While you may balk at the idea of texting to communicate employment concerns, let alone to fire someone, several recent cases in New Zealand have revealed that other employers do not. But employers and HR managers should think twice before resorting to such a crude means of communication.
In a recent Employment Relations Authority (ERA) case, an employee of a Waikato concrete laying company claimed that he had been unjustifiably dismissed from his position. The ERA member found that the dismissal was unjustified, because the employer had no right to assume that the plaintiff had abandoned his employment, as he did.
However, the plaintiff failed in his bid for compensation because of the employee’s utter failure to be communicative and responsive, instead relying on ‘obscure’ text messages. ERA member Kenneth Anderson stressed this point in particular.
“It sometimes seems that some people have lost the ability, or inclination, to actually speak to each other at all. And while the use of text messages is clearly useful in many circumstances, when it comes down to critical matters such as whether the employment relationship still exists, as in this case, surely one could reasonably expect the parties to speak to each other on the telephone; or perhaps even take the trouble to actually meet face-to-face,” Anderson wrote.
With reference to another case, Karen Radich, barrister with Clifton Chambers, commented that nothing would prevent an employer who had followed the proper process from communicating the decision to fire via text. But she added that this was rarely the situation. “What you see as a theme in these cases is the employer has got to a point where they’ve just had enough and they send a text saying, ‘Right, you’re dismissed’…without asking the employee to come to a meeting, telling them what their concerns are, giving them a chance to respond, and going through the usual procedural fairness steps,” Radich explained.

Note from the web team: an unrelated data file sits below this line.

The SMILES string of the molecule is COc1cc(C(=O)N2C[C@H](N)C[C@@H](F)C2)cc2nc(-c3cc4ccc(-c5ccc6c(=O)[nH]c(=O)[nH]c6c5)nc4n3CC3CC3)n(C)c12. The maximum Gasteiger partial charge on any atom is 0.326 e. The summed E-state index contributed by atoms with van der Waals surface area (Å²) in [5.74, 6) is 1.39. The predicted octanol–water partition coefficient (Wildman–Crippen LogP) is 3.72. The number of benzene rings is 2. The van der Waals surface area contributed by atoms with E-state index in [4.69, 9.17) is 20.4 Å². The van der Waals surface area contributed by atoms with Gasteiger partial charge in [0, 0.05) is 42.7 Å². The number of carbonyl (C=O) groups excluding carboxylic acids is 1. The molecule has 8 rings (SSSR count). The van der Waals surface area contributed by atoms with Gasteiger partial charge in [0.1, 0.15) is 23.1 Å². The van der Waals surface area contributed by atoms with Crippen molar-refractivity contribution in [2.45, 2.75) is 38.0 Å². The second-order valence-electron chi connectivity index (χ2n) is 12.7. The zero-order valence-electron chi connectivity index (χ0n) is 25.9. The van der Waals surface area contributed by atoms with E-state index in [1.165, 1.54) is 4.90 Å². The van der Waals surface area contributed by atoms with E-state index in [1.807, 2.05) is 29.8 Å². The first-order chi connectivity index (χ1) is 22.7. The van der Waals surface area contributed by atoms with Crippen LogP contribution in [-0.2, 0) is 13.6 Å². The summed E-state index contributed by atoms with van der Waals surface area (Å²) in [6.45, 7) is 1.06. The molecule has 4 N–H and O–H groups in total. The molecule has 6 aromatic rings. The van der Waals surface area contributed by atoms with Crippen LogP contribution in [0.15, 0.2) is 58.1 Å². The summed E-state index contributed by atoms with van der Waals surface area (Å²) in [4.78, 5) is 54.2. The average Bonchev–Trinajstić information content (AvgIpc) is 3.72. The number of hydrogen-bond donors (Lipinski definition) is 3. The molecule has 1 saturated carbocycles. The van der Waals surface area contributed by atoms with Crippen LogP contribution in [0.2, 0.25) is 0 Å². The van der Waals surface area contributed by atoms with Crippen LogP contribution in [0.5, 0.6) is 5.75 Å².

However, Susan Hornsby-Geluk, partner at Dundas Street Employment Lawyers, issued a stronger warning against texted terminations in an opinion piece published in Stuff.co.nz. “The authority has repeatedly made it clear to employers that dismissals by text are unlikely to be something that a fair and reasonable employer, acting in good faith, can justify,” she wrote.
She added that both employers and employees, as the Waikato case revealed, need to be cautious about relying on text messages. “The blunt instrument of the text message is unhelpful when employment law requires the parties to an employment relationship to be responsive and communicative,” she wrote.
Key HR Takeaway:
Whatever medium you choose, make sure to follow proper process when considering firing an employee.
Be cautious about using text messages to convey important employment concerns. It is probably much safer to discuss such concerns on the phone or in person.
Sending a text message to terminate someone’s employment will constitute a breach of good faith, according to Hornsby-Geluk.
Related story: Choose your method of dismissal carefully